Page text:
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Prayer and Hair
Dear Friends —
Yesterday was Good Friday. For Christians around the world, it’s a day to move through hallowed and sacred hours, the hours that our Lord endured and succumbed to the cross. To some, this may not sound all that good, except that Good Friday comes with the promise of Sunday, and that’s all kinds of glorious. So it’s a day of sorrow, of hope, and mostly a day to stand in awe of sacrifice.
Yesterday I marked Good Friday by celebrating a most remarkable development (more on this in future posts!) and also by walking a few blocks down to my candlelit church, to sing hymns, and to pray. Also, to take stock.
Last year on Good Friday I lost my hair. I knew it was going to happen. Most of the nurses in the oncology unit had told me it would likely fall out after the third or fourth round of Moxie, and that it would happen fast. They were right.
A friend had been in town around this time, who I had thought would be the best one to hold my hand for the inevitable horror show that was bound to happen while she was in town. But my hair matted and then departed the day after she left, on Good Friday.
I sobbed on my bathroom floor, and then curled up on my bed. And then cried some more on my bedroom floor. And then I put on a baseball cap and went numb, frozen by a swirl of piercing and paralyzing screams:
“You knew this was part of the trek. Be brave.”
“Millions of others have done this. Stop being so vain.”
“You had such lovely hair. Let’s be honest — it was your best feature. And now it’s gone.”
“From this day forward, you’ll never be the same. The jig is officially up.”
As I gasped for breath between the sobs, softer thoughts and reminders would venture in:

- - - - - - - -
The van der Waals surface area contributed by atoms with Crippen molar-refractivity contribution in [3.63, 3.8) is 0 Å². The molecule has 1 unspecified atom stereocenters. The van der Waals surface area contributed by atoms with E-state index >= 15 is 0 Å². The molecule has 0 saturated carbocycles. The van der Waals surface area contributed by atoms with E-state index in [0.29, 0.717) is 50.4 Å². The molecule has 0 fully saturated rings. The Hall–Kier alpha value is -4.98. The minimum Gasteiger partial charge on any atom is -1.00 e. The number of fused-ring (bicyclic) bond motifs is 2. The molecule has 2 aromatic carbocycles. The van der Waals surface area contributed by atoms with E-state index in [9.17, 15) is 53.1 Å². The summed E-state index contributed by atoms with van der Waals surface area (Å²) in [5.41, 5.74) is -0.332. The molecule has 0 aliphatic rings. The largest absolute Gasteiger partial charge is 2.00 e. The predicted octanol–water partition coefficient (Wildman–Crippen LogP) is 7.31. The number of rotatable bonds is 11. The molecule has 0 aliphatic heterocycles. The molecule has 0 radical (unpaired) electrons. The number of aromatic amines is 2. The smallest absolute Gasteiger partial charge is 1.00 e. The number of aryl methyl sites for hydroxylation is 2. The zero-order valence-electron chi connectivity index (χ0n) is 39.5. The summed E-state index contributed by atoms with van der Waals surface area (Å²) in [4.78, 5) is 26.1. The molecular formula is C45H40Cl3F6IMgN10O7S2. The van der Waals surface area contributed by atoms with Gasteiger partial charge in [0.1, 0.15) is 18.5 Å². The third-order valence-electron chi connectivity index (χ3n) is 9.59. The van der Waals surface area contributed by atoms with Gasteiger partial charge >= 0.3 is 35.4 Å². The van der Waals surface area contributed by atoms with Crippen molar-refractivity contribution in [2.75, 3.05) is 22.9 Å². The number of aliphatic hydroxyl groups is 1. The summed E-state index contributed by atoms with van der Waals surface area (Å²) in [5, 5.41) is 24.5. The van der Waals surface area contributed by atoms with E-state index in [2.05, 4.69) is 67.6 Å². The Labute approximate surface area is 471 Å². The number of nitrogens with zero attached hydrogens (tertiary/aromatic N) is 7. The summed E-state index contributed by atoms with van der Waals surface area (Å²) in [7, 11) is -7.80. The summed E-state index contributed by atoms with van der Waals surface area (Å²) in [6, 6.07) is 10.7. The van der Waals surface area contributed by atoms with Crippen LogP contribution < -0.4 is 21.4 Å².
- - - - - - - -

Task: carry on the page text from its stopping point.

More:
“You’re still lovely. You are.”
“You’re ready for this.”
“You’ll save a fortune on blowouts.”
Each scream and softer thought was full of truth. Each sat side by side, chatting away in my restless loop of inner thoughts as I found my footing, and then eventually sleep on that Good Friday, 2021.
But sleep that night took a long while. I spent much of the night in prayer, which is to say a constant meandering of pleas for help, and acknowledgments of the persistent miracles that deserved my gratitude. Within it all, my mind fixed on Good Friday, and the images of the cross, and accompanying ancient metaphors and stories that have attempted to bring us all ever closer to the holiest hill of all.
One of my favorites was penned by C.S. Lewis, who has brought millions of young readers closer to the Easter story through the wonder of Aslan, the king of Narnia, and his embrace of what he called “the deeper magic of the stone table.” Aslan was a gorgeous lion, with a mane of fur that would unfurl like an avalanche of gold each time he turned his head, or roared to life. I remember reading the Narnia novels as a girl, and tearing up each time Lewis would describe how the White Witch and her terrible minions shaved Aslan’s mane before his sacrifice, humiliating him in the cruelest way possible.
We know that the miracle of Easter is preceded by unbearable humiliation and pain, and even more prayer. Throughout the hours leading up to Christ’s arrest and crucifixion He’s in constant prayer and conversation with the disciples, and much of that conversation He’s imploring the disciples to pray with Him.
So what on earth do hair and prayer have in common? Other than the obvious fact that PROBABLY EVERY SOUL on this planet has prayed at least once for their hair to do something other than what the mirror reflected, I recently had a moment to pause on the holy space of prayer and hair.